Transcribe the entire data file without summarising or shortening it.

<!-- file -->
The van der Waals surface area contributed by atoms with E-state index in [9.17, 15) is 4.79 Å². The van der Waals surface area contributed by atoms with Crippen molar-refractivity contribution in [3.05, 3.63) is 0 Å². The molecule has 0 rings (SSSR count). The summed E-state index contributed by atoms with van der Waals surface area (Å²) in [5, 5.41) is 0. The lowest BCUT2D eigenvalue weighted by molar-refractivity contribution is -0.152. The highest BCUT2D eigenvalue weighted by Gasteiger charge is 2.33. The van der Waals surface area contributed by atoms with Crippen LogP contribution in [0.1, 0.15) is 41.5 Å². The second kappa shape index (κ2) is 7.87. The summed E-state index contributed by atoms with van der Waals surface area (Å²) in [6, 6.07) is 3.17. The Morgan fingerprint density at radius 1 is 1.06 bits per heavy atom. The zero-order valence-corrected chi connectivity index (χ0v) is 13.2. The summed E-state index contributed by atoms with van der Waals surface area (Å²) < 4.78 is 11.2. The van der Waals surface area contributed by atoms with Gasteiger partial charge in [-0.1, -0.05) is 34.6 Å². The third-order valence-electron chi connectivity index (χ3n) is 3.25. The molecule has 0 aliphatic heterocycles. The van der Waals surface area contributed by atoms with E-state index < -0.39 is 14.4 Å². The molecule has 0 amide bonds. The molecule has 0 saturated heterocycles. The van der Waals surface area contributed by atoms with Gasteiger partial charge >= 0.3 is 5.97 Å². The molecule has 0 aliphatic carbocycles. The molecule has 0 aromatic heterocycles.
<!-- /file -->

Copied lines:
The van der Waals surface area contributed by atoms with E-state index in [9.17, 15) is 4.79 Å². The van der Waals surface area contributed by atoms with Crippen molar-refractivity contribution in [3.05, 3.63) is 0 Å². The molecule has 0 rings (SSSR count). The summed E-state index contributed by atoms with van der Waals surface area (Å²) in [5, 5.41) is 0. The lowest BCUT2D eigenvalue weighted by molar-refractivity contribution is -0.152. The highest BCUT2D eigenvalue weighted by Gasteiger charge is 2.33. The van der Waals surface area contributed by atoms with Crippen LogP contribution in [0.1, 0.15) is 41.5 Å². The second kappa shape index (κ2) is 7.87. The summed E-state index contributed by atoms with van der Waals surface area (Å²) in [6, 6.07) is 3.17. The Morgan fingerprint density at radius 1 is 1.06 bits per heavy atom. The zero-order valence-corrected chi connectivity index (χ0v) is 13.2. The summed E-state index contributed by atoms with van der Waals surface area (Å²) < 4.78 is 11.2. The van der Waals surface area contributed by atoms with Gasteiger partial charge in [-0.1, -0.05) is 34.6 Å². The third-order valence-electron chi connectivity index (χ3n) is 3.25. The molecule has 0 aliphatic heterocycles. The van der Waals surface area contributed by atoms with E-state index < -0.39 is 14.4 Å². The molecule has 0 amide bonds. The molecule has 0 saturated heterocycles. The van der Waals surface area contributed by atoms with Gasteiger partial charge >= 0.3 is 5.97 Å². The molecule has 0 aliphatic carbocycles. The molecule has 0 aromatic heterocycles.